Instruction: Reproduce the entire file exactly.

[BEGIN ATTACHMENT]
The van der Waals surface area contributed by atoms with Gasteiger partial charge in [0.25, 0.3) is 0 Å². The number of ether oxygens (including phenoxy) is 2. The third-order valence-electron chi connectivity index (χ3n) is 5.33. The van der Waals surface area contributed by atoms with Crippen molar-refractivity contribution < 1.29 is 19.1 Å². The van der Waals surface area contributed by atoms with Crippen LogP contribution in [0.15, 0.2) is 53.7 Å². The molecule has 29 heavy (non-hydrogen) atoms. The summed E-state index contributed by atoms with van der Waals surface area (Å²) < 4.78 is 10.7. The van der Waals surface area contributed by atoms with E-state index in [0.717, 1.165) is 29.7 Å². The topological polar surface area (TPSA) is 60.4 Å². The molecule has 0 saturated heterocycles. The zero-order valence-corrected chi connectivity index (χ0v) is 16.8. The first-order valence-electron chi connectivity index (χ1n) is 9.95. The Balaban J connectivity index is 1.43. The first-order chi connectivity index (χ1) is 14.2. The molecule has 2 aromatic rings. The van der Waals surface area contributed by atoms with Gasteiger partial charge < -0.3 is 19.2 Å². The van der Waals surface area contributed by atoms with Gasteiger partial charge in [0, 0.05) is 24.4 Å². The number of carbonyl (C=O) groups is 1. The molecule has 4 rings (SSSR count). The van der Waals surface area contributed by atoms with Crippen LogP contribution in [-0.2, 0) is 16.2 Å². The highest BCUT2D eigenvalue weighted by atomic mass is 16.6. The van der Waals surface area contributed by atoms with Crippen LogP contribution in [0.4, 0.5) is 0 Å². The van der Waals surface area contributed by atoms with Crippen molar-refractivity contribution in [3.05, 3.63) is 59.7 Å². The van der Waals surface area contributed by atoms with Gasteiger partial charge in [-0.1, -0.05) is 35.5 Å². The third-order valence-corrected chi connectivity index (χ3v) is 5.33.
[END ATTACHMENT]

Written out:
The van der Waals surface area contributed by atoms with Gasteiger partial charge in [0.25, 0.3) is 0 Å². The number of ether oxygens (including phenoxy) is 2. The third-order valence-electron chi connectivity index (χ3n) is 5.33. The van der Waals surface area contributed by atoms with Crippen molar-refractivity contribution < 1.29 is 19.1 Å². The van der Waals surface area contributed by atoms with Crippen LogP contribution in [0.15, 0.2) is 53.7 Å². The molecule has 29 heavy (non-hydrogen) atoms. The summed E-state index contributed by atoms with van der Waals surface area (Å²) < 4.78 is 10.7. The van der Waals surface area contributed by atoms with E-state index in [0.717, 1.165) is 29.7 Å². The topological polar surface area (TPSA) is 60.4 Å². The molecule has 0 saturated heterocycles. The zero-order valence-corrected chi connectivity index (χ0v) is 16.8. The first-order valence-electron chi connectivity index (χ1n) is 9.95. The Balaban J connectivity index is 1.43. The first-order chi connectivity index (χ1) is 14.2. The molecule has 2 aromatic rings. The van der Waals surface area contributed by atoms with Gasteiger partial charge < -0.3 is 19.2 Å². The van der Waals surface area contributed by atoms with Gasteiger partial charge in [0, 0.05) is 24.4 Å². The number of carbonyl (C=O) groups is 1. The molecule has 4 rings (SSSR count). The van der Waals surface area contributed by atoms with Crippen LogP contribution in [-0.2, 0) is 16.2 Å². The highest BCUT2D eigenvalue weighted by atomic mass is 16.6. The van der Waals surface area contributed by atoms with Crippen LogP contribution in [0.4, 0.5) is 0 Å². The van der Waals surface area contributed by atoms with Crippen molar-refractivity contribution in [3.05, 3.63) is 59.7 Å². The van der Waals surface area contributed by atoms with Gasteiger partial charge in [-0.1, -0.05) is 35.5 Å². The third-order valence-corrected chi connectivity index (χ3v) is 5.33.